I decided to reprint a prior blog post as we look back and reflect on the events this week that took place in Pearl Harbor during the early morning of 7 December 1941. We read about the heroic acts of the men that morning and the tremendous loss of life. As you will read in my next book Where Did They Put the Gestapo Headquarters? A Walking Tour of Nazi Occupied Paris, women played an extremely important role in World War II. This post is about one of those women – Stew.
Debutante to Wartime Pilot
Cornelia Fort (1919–1943) was the daughter of Rufus Fort, the founder of National Life and Accident Insurance Company. She grew up in a privileged Nashville home with a future of cotillions, marriage to a prominent Nashville man, and the quiet country club life.
Only one problem: Cornelia didn’t want to become a debutante—she wanted to fly. She became the first female pilot instructor in Nashville. By 1941, Cornelia had signed up as a flight instructor with the Civilian Pilots Training Program. Shortly after that, she was sent to Honolulu and hired to teach flying to defense workers, soldiers, and sailors based at Pearl Harbor.
During a training flight in the early morning of 7 December 1941, Cornelia and her plane confronted the first wave of Japanese attack planes. She and her student pilot were one of the only people in the air at the time (aside from the Japanese pilots and their Zeros). From the air they witnessed the first bombs hit before landing in chaos that was part of the “Day of Infamy.” Once on the ground and running for cover, Cornelia and her student were strafed with bullets from the attacking planes. Her little Cadet trainer was destroyed on the ground.
Women’s Auxiliary Ferrying Squadron (WAFS)
Women were not allowed to join the military during World War II. However, Hap Arnold (1886–1950), head of the U.S. Army Air Forces, authorized an elite woman’s squadron to be formed. This was the first women’s flight unit in American history. There were strict and very demanding requirements for entrance. In fact, only 28 women entered as the first group and Nancy Love recruited Cornelia to be the first (in total, more than 25,000 women applied with only 1,074 accepted). Their duty was to fly new airplanes from the manufacturers to various bases around the country. In theory, this freed up the men to serve as fighter pilots. When you think about it, these women were test pilots taking new planes off the assembly line and delivering them to their new “owners.” Eventually, the WAFS was merged into the Women Airforce Service Pilots or WASP.
Three months after being transferred to Long Beach, California, on 21 March 1943, Cornelia was flying a Vultee BT-13 Valiant to Love Field, Dallas when another plane collided with her. Cornelia was killed instantly. She was 24 and the first woman to die in the line of duty for the military. Thirty-seven of Cornelia’s colleagues died during the war. Despite the U.S. government granting retroactive military status in 1977 to WASP and its pilots, they were denied the privilege of being buried in Arlington National Cemetery.
Female WWII Pilots Closer to Gaining Entry to Arlington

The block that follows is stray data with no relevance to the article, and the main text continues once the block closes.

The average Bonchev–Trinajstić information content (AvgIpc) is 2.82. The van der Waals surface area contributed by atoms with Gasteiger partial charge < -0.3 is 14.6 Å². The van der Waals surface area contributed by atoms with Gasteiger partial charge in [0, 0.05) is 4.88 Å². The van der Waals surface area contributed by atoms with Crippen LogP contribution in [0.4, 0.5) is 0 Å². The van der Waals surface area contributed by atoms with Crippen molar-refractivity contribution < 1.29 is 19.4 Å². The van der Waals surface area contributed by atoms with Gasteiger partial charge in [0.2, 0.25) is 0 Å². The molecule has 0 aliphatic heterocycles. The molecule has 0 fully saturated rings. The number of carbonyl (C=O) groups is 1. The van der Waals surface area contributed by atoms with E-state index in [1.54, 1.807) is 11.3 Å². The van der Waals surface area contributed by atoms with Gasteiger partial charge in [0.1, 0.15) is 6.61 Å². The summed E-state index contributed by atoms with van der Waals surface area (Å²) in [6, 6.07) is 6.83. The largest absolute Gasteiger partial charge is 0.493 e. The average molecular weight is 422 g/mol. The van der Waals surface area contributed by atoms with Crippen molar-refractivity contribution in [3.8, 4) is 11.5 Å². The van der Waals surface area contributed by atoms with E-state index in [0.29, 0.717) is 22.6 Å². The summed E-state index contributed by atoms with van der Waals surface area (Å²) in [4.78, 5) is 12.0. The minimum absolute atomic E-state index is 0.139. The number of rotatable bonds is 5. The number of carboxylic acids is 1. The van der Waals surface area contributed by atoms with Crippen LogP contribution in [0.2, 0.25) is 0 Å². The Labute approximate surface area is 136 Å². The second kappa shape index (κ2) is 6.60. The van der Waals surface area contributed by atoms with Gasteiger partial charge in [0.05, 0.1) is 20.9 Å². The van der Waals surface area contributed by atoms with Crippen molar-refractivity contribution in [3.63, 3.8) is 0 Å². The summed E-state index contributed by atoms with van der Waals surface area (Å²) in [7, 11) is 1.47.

A former Air Force pilot, Rep. Martha McSally (R-Arizona) introduced a bill to authorize members of the WAFS and WASP to be interred at Arlington. Let’s hope our politicians can see through the discrimination and prejudice of 70 years ago to right a wrong and honor these women with this privilege they earned during the war.
Cornelia Fort Airpark – Nashville
Between 1944 and 2011, a small airport (141-acres) was located on property originally granted to a Nashville soldier who served in the American Revolution. The airport was named in honor of Cornelia Fort. This is the airport that Patsy Cline was flying to when her plane went down near Camden, Tennessee on 5 March 1963. Today the site of the former airport is green space and part of Shelby Park.
Cornelia is buried in Nashville at Mount Olivet in the family plot next to her father (Section 25, Plot 40, Row 2). Her grave is inscribed with “Killed in the Service of Her Country.”
Update on Arlington Cemetery Legislation
If you didn’t catch the news several months ago (around September 2016), Congress passed legislation to allow these brave women to be buried in Arlington.
Someone is Commenting On Our Blogs
Thanks to Raphaelle C. for her comments on the “new” blog/web site. We’ve had other positive feedback so we know we’re going in the right direction.
For those of you new to our blogs and books, Raphelle is our “go-to” guide in Paris and the city’s outlying areas including Versailles. She is well versed in the history of Paris and continues to be a welcome resource for our books. If you’re going to Paris, contact me and I will make a personal introduction for you.
If there is a topic you’d like to see a blog written about, please don’t hesitate to contact me. I love hearing from you so keep those comments coming.
What’s New With Sandy and Stew?
The BIG news is that our new book, Where Did They Burn the Last Grand Master of the Knights Templar? is now available!
If you have read any of the walking tour books (in whole or part), we would very much appreciate you writing a brief review on Amazon. It seems books move up the Amazon hierarchy ladder based on the number of reviews. Thanks for taking a couple of minutes to do that for us.
Sandy and I hope you enjoy our new look for the web and blog site. She has worked diligently with the team from Metacake to upgrade our site. We always welcome your comments and suggestions for improvement—looking forward to hearing from you.
Sandy and I appreciate you visiting with us. We have some exciting things on the horizon and we’ll keep you updated as we go along.
Find Stew’s books on Amazon and iBooks.
Please note that we do not and will not take compensation from individuals or companies mentioned or promoted in the blogs.
Walks Through History
Copyright © 2016 Stew Ross